Publisher: David Robert Books (2011)
Review by: Ann E. Michael
There are many ways to narrate a history, and poetry is one of the traditional methods of passing along a culture, a way of life, a sense of “who we are.” Often, these narratives are intimate, meant to convey to the listeners a kind of tribal awareness: this story is what makes you (us) special. In such cases, the writer needs to be aware that the reader may not be “us,” may need an area of grounding in order to engage with and relate to the poems; without some measure of accessibility, the narrative might falter. Navigating this territory—between the intimate, familial “us” and the universal “we”—is something Zara Raab manages well in her collection Swimming the Eel. While the poems cumulatively tell the story of a region and a family or interconnected set of families, the book as a whole follows a trajectory Americans understand; and reflective citizens will recognize in these poems a history of the tribal, geological, environmental and cultural streams that have lent their elements to the people we are today.
These poems are rooted, almost literally, in northern California; and the majority of the pieces are subtly wrought with an eye to meter, rhythmic and rhyme patterns. Readers who are unfamiliar with the region will find that Raab immerses them in its images, flora, fauna, and its geological and cultural spaces. Early in the collection, we meet Tom Buhe, fishing for salmon in the land of the Wiyot people. One of the elders calls to him,
In his hip boots, Tom went to him
through fescue grasses high as his shins,
shouldering his creel,
two men standing where Eel fell to sea,
the Wiyot at home in their tipis,
Tom with his lines and reel.
Raab’s lines quickly establish the sort of landscape these people inhabit, its grasses and its swamps, winter wheatfields, laurel and “springy, pungent pine boughs,” whiskey stills, stinkweed. And, too, she resurrects the natives who once populated the area of Mendocino and northward, as well as the interloping whites who came for trapping, gold, farming, fish. In these poems, we encounter the Wiyot, the Yahi, Athapaskans, Pomos, Sinkyone and Wailaki, peoples unfamiliar to most people who now call themselves Americans. The original peoples’ territory begins, in this narrative, in Illinois with the opening poem. By the closing section of the book, in contemporary Mendocino and San Francisco, all that are left of these people are the names of rivers and mountains, a few towns.
Swimming the Eel introduces some recurring characters and their descendants and namesakes: the Alonzos, Hands, Nells and Belles who travel or stay put, staking various kinds of claims upon the land.Raab employs persona to create this multi-layered regional collage, as in “Gravel-man” and “You Never Know;” other times, the first person pronoun conveys the impression that the readers are encountering the poet’spersona. Raab’s use of the word “we” is intriguing—there is the familial “we” of siblings as well as the unifying collective of “we the people;” or in more intimate uses (you, auditor, are privy to what I, speaker, reveal). Sometimes this “we” suggests an ethnicity or cultural community, sometimes a romance, “humming the morning aria /we shared, the barber’s son and I.”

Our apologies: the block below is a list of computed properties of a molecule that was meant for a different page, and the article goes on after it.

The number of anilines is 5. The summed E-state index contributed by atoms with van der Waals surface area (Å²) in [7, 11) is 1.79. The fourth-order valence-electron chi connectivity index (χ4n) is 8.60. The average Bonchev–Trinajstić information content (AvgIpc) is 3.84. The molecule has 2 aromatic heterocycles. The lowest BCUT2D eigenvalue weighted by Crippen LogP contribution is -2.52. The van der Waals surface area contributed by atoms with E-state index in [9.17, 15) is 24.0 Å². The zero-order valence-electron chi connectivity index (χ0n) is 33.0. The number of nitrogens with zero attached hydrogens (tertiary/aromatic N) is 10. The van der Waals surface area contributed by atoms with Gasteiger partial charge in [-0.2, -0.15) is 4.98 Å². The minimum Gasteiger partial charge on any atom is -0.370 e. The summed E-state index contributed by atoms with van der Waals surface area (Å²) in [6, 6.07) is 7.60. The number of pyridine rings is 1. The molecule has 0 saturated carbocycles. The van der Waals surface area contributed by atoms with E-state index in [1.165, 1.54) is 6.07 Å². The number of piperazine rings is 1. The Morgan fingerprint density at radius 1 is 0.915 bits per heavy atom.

Because Raab’s poems follow people on journeys both physical and emotional, the collection draws the reader in on several levels. In “Going to Branscomb,” a woman has “set out alone in March; winter had filled/the pools over the old flows of lava” and travels alone to find a place to settle: “she forded the Eel/at Branscomb, hoe rattling in the wagon,/and claimed her land at last.” In “The Father,” the poet writes: “Brothers go far from home; sisters endure very different/fates; strangers come among us, whom we take as our/own. Constantly we struggle to make a living…” This struggle lies at the heart of Swimming the Eel and is explicitly examined, human being by human being, within the landscapes these travelers pass through, try to tame, and live in with awareness that seems almost archaic in its sensuous attention to detail. If we are very quiet, and careful, we may encounter many revelations amid the russian olives, orcuttia grasses, hair sedge, poppies, and along the banks of rivers.
And if we are ourselves careful readers, we will find that Raab knows well how to employ formal strategies in her poems, metrical subtleties that do not overweigh the lines and that do what metrics ought to do—enhance the meaning—and is capable of great refinement of sound in her use of assonance and rhyme. She sustains the reader through sound, rhythm, character, narrative, and vivid observation in this chronology of ancestry and change.
Poet, essayist, librettist, and educator Ann E. Michael is Writing Coordinator at DeSales University. Her work has been published in many journals, including Poem, Natural Bridge, Ninth Letter, Runes, Diner, Sentence, Slant, ISLE, The Writer’s Chronicle, Schuylkill Valley Journal of the Arts and others, as well as in numerous literary anthologies. She is a past recipient of a Pennsylvania Council on the Arts Fellowship in Poetry. Her chapbooks include More than Shelter, The Minor Fauna, Small Things Rise & Go, and The Capable Heart. Her full-length collection, Water-Rites, is now available from Brick Road Poetry Press.